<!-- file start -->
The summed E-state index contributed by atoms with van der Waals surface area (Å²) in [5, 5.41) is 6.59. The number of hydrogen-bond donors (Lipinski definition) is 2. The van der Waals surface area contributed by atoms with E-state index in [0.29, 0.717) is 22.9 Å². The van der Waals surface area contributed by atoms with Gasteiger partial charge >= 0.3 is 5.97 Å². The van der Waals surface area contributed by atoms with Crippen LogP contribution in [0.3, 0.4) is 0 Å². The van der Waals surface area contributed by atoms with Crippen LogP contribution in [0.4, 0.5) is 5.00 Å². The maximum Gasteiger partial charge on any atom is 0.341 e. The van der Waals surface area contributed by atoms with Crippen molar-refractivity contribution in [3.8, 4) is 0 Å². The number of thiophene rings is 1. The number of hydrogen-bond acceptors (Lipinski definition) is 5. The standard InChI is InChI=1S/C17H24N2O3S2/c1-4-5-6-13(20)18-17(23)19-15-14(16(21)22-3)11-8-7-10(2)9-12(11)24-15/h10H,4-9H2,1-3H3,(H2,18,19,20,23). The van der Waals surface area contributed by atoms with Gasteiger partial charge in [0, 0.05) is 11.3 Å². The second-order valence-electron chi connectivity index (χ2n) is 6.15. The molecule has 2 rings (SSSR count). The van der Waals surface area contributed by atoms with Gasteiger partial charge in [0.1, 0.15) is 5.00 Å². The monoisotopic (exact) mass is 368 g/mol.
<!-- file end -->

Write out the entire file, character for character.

The summed E-state index contributed by atoms with van der Waals surface area (Å²) in [5, 5.41) is 6.59. The number of hydrogen-bond donors (Lipinski definition) is 2. The van der Waals surface area contributed by atoms with E-state index in [0.29, 0.717) is 22.9 Å². The van der Waals surface area contributed by atoms with Gasteiger partial charge >= 0.3 is 5.97 Å². The van der Waals surface area contributed by atoms with Crippen LogP contribution in [0.3, 0.4) is 0 Å². The van der Waals surface area contributed by atoms with Crippen LogP contribution in [0.4, 0.5) is 5.00 Å². The maximum Gasteiger partial charge on any atom is 0.341 e. The van der Waals surface area contributed by atoms with Crippen molar-refractivity contribution in [3.8, 4) is 0 Å². The number of thiophene rings is 1. The number of hydrogen-bond acceptors (Lipinski definition) is 5. The standard InChI is InChI=1S/C17H24N2O3S2/c1-4-5-6-13(20)18-17(23)19-15-14(16(21)22-3)11-8-7-10(2)9-12(11)24-15/h10H,4-9H2,1-3H3,(H2,18,19,20,23). The van der Waals surface area contributed by atoms with Gasteiger partial charge in [0, 0.05) is 11.3 Å². The second-order valence-electron chi connectivity index (χ2n) is 6.15. The molecule has 2 rings (SSSR count). The van der Waals surface area contributed by atoms with Gasteiger partial charge in [0.1, 0.15) is 5.00 Å². The monoisotopic (exact) mass is 368 g/mol.